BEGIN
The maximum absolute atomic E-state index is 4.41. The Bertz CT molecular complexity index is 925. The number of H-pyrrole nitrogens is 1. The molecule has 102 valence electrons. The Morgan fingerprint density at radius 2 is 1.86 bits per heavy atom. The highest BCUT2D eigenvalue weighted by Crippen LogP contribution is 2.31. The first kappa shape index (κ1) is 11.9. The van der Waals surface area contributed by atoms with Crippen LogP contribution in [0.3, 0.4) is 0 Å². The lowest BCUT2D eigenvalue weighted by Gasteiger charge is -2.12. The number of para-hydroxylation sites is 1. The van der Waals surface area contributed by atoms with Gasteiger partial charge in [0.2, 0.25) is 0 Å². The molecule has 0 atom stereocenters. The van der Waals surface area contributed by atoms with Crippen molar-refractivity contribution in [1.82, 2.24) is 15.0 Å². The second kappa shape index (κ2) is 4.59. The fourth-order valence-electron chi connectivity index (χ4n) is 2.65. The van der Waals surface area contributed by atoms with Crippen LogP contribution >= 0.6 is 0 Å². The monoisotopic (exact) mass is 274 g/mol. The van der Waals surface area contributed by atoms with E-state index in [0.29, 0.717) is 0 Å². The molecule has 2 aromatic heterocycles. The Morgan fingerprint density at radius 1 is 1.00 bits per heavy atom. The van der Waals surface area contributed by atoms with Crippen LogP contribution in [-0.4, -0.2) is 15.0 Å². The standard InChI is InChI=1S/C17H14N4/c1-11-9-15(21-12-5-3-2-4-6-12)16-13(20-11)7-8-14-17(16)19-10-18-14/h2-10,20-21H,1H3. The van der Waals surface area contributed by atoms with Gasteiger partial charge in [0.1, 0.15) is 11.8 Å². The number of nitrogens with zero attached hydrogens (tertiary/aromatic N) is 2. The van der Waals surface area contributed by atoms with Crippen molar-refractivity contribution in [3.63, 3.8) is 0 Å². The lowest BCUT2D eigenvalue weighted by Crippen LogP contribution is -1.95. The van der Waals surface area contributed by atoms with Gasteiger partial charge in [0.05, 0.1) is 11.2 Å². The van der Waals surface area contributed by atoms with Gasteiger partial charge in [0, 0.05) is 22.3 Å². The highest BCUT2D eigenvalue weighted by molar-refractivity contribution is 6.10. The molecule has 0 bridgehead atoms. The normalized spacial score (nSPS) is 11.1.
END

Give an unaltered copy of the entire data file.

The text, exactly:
The maximum absolute atomic E-state index is 4.41. The Bertz CT molecular complexity index is 925. The number of H-pyrrole nitrogens is 1. The molecule has 102 valence electrons. The Morgan fingerprint density at radius 2 is 1.86 bits per heavy atom. The highest BCUT2D eigenvalue weighted by Crippen LogP contribution is 2.31. The first kappa shape index (κ1) is 11.9. The van der Waals surface area contributed by atoms with Crippen LogP contribution in [0.3, 0.4) is 0 Å². The lowest BCUT2D eigenvalue weighted by Gasteiger charge is -2.12. The number of para-hydroxylation sites is 1. The van der Waals surface area contributed by atoms with Gasteiger partial charge in [0.2, 0.25) is 0 Å². The molecule has 0 atom stereocenters. The van der Waals surface area contributed by atoms with Crippen molar-refractivity contribution in [1.82, 2.24) is 15.0 Å². The second kappa shape index (κ2) is 4.59. The fourth-order valence-electron chi connectivity index (χ4n) is 2.65. The van der Waals surface area contributed by atoms with Crippen LogP contribution >= 0.6 is 0 Å². The monoisotopic (exact) mass is 274 g/mol. The van der Waals surface area contributed by atoms with E-state index in [0.29, 0.717) is 0 Å². The molecule has 2 aromatic heterocycles. The Morgan fingerprint density at radius 1 is 1.00 bits per heavy atom. The van der Waals surface area contributed by atoms with Crippen LogP contribution in [-0.4, -0.2) is 15.0 Å². The standard InChI is InChI=1S/C17H14N4/c1-11-9-15(21-12-5-3-2-4-6-12)16-13(20-11)7-8-14-17(16)19-10-18-14/h2-10,20-21H,1H3. The van der Waals surface area contributed by atoms with Gasteiger partial charge in [0.1, 0.15) is 11.8 Å². The number of nitrogens with zero attached hydrogens (tertiary/aromatic N) is 2. The van der Waals surface area contributed by atoms with Crippen molar-refractivity contribution in [3.63, 3.8) is 0 Å². The lowest BCUT2D eigenvalue weighted by Crippen LogP contribution is -1.95. The van der Waals surface area contributed by atoms with Gasteiger partial charge in [0.05, 0.1) is 11.2 Å². The van der Waals surface area contributed by atoms with Gasteiger partial charge in [0, 0.05) is 22.3 Å². The highest BCUT2D eigenvalue weighted by molar-refractivity contribution is 6.10. The molecule has 0 bridgehead atoms. The normalized spacial score (nSPS) is 11.1.